Some schools in New Orleans will practically resume after the damage from Hurricane Ida


Outside Frederick Douglass High School Thursday afternoon, a flatbed truck full of generators was buzzing, hooked up to dehumidifiers and post-Ida necessities inside the St. Claude Avenue building. The school suffered water damage in the powerful Category 4 storm and, like much of the rest of the city, was without power for days. Now he is preparing to reopen for students, although it is not yet clear when that will happen.

Metro schools in the New Orleans area end their second week of school closures due to storm damage from powerful Hurricane Ida, which left an estimated 1 million electrical customers – including homes, businesses and schools – without electricity. Although efforts to recover and restore electricity improved over the past week, schools remained closed as NOLA public school district officials assessed the damage, school staff or contractors cleaned up. kitchen freezers and teachers and students were returning from their own evacuations.

Public schools in St. Tammany Parish will open on September 13, as will public schools in St. Bernard Parish. Jefferson Parish, which suffered more damage in the storm, is reopening in phases, The Times-Picayune reported on Friday. Thirty-one schools in Jefferson Parish will reopen this month. 41 others will reopen on October 1. Three schools in the hard-hit parish of Lower Jefferson will be closed indefinitely.

NOLA Public Schools Superintendent Henderson Lewis Jr. said he expects the “majority” of district schools to open between September 15 and 22 – although a few principals have announced that they could not open their campuses due to damage. Instead, they will start virtually.

Douglass is one of them, said Rhonda Kalifey-Aluise, CEO of KIPP New Orleans Schools, which operates Douglass and seven other charter schools in the city.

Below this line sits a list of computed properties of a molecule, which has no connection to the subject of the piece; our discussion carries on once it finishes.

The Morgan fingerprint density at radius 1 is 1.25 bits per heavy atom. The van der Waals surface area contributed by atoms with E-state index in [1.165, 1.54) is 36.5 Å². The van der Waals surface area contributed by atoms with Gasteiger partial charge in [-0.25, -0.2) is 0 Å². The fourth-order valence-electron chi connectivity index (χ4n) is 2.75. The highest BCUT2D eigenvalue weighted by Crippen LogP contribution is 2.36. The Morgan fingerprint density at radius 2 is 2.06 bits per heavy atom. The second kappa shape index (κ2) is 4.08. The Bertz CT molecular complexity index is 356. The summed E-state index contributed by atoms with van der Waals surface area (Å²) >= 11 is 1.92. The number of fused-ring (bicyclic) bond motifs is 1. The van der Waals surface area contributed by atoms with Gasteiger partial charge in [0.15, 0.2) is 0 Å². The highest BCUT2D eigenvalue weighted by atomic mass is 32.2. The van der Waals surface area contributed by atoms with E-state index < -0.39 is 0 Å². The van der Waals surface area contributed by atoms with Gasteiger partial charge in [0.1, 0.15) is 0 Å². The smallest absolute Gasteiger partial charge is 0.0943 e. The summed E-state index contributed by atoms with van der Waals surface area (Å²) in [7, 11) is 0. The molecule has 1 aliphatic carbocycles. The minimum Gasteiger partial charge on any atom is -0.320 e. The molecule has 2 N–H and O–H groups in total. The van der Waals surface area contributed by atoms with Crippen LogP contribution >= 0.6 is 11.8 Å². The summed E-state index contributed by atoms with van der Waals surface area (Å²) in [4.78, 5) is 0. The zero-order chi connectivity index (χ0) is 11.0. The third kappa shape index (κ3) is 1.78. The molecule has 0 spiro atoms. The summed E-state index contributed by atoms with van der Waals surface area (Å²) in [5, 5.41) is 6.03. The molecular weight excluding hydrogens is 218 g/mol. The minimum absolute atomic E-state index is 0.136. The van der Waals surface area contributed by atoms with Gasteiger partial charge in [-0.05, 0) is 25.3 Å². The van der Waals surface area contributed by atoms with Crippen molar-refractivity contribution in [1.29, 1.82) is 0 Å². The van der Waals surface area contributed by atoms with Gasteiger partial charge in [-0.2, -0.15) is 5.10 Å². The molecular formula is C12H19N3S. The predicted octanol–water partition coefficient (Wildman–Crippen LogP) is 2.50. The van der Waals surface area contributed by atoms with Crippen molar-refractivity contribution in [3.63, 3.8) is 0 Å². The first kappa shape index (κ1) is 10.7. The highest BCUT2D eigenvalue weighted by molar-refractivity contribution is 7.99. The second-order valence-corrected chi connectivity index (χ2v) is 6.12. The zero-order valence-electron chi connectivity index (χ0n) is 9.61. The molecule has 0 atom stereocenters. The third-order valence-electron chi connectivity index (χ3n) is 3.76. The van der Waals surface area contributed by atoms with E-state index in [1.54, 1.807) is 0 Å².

“Douglass is starting virtually, all other schools will start in person,” she said of the eight-school network. “It goes through a major drying process with all kinds of commercial equipment. “

Douglass is one of the city’s many campuses dealing with water damage and other storms.

Broken windows on Douglass’ second and third floors resulted in a water intrusion that affected lower floors, district officials said earlier this week, and a city-wide blackout resulted in days without electricity or environmental control in the renovated high school during scorching heat.

Before students return to a campus, NOLA’s public school district operations manager Tiffany Delcour said it will need to be inspected.

“Before a student returns to a building, we will have an environmental health clearance,” Delcour said at a press conference earlier this week.

Delcour said about a quarter of school buildings suffered damage and about half were restored earlier this week. That number has likely increased since then, as Entergy New Orleans had made strides, having now restored 98% of the city’s electricity.

Bricolage Academy, on Esplanade Avenue, also had water intrusion issues and lost its heating, ventilation and air conditioning systems in part of the building.